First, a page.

Kale

Watch this video to learn why kale is a superfood and how to include it in your diet. Also learn how to buy, store and prepare different varieties of kale.
Kale - Videos

Instructors

Food, Families and Health Food Safety

More by Mandel Smith, MS 

Nutrition Links: Expanded Food and Nutrition Education Program (EFNEP) PA Nutrition Education TRACKS (SNAP-Ed)

More by Elise Gurgevich, PhD, MPH, CHES 

Expanded Food and Nutrition Education Program (EFNEP)

More by Suzanne Weltman 

Expanded Food and Nutrition Education Program (EFNEP)

More by Kathy DiGuiseppe 

PA Tracks -SNAP ED EFNEP Nutrition and Limited Income

More by Debra Boyd 

Expanded Food and Nutrition Education Program (EFNEP) PA Nutrition Education TRACKS (SNAP-Ed)

More by Mary Reistetter Ehret, M.S.,R.D.,L.D.N. 

View Transcript

- [Instructor] Incorporating healthy foods into your diet doesn't have to be overwhelming.

Through the Penn State Extension Nutrition Links Video Series, you'll learn how to buy, store, cook, and enjoy a variety of produce.

In this video we will look at kale.

Kale is usually dark green.

You may also hear about dinosaur kale, sometimes called black kale, which is dark bluish-green and has a sweeter taste.

Other varieties include scarlet kale, which has green leaves and red veins.

Kale is mostly available in the fall, however, it may also be found in winter or spring.

Kale has 35 calories per serving, which is either one cup of raw kale or one half cup of cooked kale.

It is a great source of vitamin A and vitamin C.

It is also a good source of calcium and potassium, which helps with lowering the risk of cancer and cardiovascular disease, and which helps the immune system work properly.

You can eat kale raw or cooked.

Raw kale has more vitamin C in it.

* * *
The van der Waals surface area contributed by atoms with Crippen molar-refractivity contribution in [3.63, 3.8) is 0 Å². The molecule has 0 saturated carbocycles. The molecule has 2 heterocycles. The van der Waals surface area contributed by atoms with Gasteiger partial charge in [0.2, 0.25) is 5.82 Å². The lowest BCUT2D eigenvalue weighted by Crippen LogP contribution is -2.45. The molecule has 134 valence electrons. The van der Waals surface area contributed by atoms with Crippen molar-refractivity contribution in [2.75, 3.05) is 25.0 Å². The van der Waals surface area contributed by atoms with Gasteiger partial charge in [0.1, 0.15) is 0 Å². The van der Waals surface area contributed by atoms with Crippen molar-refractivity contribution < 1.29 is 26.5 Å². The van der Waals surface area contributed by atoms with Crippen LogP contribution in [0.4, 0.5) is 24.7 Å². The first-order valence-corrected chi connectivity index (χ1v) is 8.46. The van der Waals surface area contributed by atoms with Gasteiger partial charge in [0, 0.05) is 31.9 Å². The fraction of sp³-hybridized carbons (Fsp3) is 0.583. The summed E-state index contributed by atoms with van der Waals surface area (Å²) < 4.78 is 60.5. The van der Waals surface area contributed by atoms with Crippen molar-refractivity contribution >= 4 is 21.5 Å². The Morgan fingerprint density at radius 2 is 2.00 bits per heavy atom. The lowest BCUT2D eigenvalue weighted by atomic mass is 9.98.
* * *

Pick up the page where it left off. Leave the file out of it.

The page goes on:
But cooked kale still provides us with almost half of our daily needs of vitamin C.

When selecting kale, choose dark colored bunches with small to medium sized leaves.

Avoid kale with brown or yellow leaves.

To store it, wash unwrapped kale in damp paper towels, and place it in a plastic bag and store it in the vegetable crisper in your refrigerator.

Use kale within five days.

The longer you store kale, the stronger and more bitter its flavor becomes.

Before preparing kale, first rinse it under running water to remove any dirt.

Preparing fresh kale for various recipes is simple.

Kale can be enjoyed in many ways, such as kale chips and soups.

Salads are a great way to use kale since it makes a good substitute for spinach or lettuce.

The baked kale frittata dish is a delicious meal that you can make for your family.

For this recipe, you will need three cups kale, this can be fresh or canned, one cup onion, one half teaspoon chopped fresh garlic, one tablespoon of oil, one half cup water, six eggs, one half cup milk, one half cup cheddar cheese, one quarter teaspoon pepper.

First, preheat the oven to 375 degrees.

Next, spray a pan with nonfat vegetable cooking spray.

Rinse and drain the kale using a colander.

Remove the stems and chop the kale.

Peel and chop the onion.

Heat the oil in a large frying pan on medium heat.

Add the onion and garlic.

Cook for three to five minutes, stirring until the onions are soft.

Stir in the kale and water.

Cover and cook for five minutes, then remove the pan from the stove.

In a large bowl, combine the eggs, milk, shredded cheese, and pepper.

Then add the onion and kale to this mixture.

Pour the mixture into the prepared nine inch round baking pan and bake for 25 minutes.

Once the frittata reaches 160 degrees Fahrenheit, remove it from the oven and let it set for two to three minutes.

Slice it into wedges and enjoy.

This recipe is a great source of vitamin A and C and protein and it also has a good source of calcium and dietary fiber.

So remember, dark green kale is the best to choose at the store.

And it's most common in fall.

You can eat it cooked or raw, and raw has more vitamins.

For more information on kale, other Pennsylvania produce, and the Nutrition Links program, visit the Penn State Extension website.

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